Recently, an attempt was made to evaluate the antipruritic effect of an analgesic drug. Some of the problems encountered will be discussed, and a blueprint for the proper clinical investigation of antipruritic drugs will be presented.
In previous animal experiments, the drug was found to depress the perception of cutaneous stimuli. In addition, it was found to have potent local anesthetic activity, mild antihistaminic action, and potentiation of analgesia.
The case material consisted of patients with severe chronic pruritus. In a pilot study on 23 patients, the drug showed considerable promise, and a subsequently administered placebo was ineffective. The experiment was then continued with 79 additional cases, with use of a carefully planned, double-blind, randomized technique. Statistical analysis of the complete data demonstrated that the test drug was not superior to the placebo. Appreciation of the difficulties and pitfalls inherent in the study led to a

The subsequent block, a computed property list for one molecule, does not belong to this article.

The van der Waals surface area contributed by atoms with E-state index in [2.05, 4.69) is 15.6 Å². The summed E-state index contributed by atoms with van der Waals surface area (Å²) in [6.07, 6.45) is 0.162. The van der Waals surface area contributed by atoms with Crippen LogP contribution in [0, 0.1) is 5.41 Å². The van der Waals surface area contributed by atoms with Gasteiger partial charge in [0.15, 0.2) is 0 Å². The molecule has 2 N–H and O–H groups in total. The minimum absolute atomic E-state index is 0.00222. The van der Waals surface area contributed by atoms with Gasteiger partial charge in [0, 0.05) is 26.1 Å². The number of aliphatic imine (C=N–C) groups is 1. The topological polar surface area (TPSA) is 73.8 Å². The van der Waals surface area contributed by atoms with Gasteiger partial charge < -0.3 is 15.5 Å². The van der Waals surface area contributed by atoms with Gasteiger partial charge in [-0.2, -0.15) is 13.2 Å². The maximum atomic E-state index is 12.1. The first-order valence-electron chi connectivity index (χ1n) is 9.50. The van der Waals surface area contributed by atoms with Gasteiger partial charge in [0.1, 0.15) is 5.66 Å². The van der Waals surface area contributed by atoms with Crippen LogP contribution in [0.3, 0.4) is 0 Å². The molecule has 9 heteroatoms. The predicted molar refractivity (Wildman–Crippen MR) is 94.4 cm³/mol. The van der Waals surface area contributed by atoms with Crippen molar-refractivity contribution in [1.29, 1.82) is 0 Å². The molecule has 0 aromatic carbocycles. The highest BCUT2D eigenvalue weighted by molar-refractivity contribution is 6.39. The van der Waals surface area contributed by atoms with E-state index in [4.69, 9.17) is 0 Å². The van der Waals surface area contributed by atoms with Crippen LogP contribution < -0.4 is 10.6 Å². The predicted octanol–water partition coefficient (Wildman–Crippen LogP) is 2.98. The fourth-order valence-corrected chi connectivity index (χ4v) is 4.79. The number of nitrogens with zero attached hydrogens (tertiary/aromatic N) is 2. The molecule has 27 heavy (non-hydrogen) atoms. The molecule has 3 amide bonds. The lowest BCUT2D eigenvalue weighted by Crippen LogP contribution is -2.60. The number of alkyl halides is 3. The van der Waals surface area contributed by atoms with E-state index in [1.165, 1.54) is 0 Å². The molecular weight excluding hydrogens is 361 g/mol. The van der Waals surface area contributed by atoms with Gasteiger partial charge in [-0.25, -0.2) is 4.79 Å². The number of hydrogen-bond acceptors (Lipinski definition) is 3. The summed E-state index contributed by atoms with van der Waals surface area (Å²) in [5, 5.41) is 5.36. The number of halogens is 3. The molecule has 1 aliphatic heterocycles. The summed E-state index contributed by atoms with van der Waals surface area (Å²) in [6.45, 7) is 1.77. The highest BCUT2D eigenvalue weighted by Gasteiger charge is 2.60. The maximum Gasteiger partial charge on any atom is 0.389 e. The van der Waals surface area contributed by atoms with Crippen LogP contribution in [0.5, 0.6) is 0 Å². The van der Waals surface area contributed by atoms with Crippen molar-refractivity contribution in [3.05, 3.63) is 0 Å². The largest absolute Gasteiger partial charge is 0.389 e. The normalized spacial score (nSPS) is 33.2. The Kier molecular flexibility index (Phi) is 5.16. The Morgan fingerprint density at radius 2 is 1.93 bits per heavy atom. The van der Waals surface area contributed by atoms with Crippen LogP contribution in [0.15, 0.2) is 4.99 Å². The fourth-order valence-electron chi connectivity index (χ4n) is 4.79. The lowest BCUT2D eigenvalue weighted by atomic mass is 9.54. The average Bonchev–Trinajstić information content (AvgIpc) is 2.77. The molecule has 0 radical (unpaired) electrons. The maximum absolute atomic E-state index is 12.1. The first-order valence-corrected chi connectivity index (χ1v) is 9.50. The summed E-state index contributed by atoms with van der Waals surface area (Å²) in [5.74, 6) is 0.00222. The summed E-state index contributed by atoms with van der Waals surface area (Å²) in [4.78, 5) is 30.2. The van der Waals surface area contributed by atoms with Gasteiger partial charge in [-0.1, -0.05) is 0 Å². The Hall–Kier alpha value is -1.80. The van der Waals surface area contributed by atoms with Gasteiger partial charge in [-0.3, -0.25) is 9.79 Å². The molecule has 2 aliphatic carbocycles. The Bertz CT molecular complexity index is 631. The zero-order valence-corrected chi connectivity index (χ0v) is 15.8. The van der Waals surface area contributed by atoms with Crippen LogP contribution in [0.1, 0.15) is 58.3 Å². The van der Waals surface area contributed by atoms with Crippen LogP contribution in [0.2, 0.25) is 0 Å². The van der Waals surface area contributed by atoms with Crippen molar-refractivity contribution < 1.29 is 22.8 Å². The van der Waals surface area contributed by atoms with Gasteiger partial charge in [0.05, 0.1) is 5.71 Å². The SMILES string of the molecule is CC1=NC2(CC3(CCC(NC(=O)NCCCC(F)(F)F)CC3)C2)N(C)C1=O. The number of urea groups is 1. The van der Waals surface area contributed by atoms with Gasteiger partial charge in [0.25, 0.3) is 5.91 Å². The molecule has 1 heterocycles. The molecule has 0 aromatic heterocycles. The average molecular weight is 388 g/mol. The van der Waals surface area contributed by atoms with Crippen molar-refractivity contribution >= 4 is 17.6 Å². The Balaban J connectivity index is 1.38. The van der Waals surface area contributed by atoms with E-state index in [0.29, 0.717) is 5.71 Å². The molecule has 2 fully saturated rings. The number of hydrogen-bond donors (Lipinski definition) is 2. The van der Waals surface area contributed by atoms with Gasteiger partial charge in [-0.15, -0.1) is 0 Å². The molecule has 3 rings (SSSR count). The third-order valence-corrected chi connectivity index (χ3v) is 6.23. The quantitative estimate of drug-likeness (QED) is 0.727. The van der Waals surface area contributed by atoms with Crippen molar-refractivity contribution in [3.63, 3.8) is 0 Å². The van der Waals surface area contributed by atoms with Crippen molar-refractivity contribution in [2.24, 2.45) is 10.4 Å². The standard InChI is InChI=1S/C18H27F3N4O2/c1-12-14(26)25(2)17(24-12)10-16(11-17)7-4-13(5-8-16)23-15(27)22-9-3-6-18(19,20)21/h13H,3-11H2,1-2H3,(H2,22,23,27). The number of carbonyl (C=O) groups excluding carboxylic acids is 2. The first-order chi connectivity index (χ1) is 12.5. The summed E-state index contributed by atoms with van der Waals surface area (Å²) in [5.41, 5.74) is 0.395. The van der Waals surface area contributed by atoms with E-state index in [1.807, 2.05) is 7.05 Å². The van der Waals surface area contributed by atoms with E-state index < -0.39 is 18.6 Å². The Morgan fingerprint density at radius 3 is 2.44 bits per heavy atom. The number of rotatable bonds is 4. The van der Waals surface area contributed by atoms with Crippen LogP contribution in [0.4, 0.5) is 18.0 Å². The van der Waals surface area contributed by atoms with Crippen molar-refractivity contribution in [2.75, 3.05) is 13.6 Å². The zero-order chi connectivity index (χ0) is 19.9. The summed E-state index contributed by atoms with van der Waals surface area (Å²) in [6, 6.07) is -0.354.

CORMIA FE, DOUGHERTY JW. Clinical Evaluation of Antipruritic Drugs: Consideration of Orally or Parenterally Administered Agents. AMA Arch Derm. 1959;79(2):172–178. doi:10.1001/archderm.1959.01560140034005
Coronavirus Resource Center
Customize your JAMA Network experience by selecting one or more topics from the list below.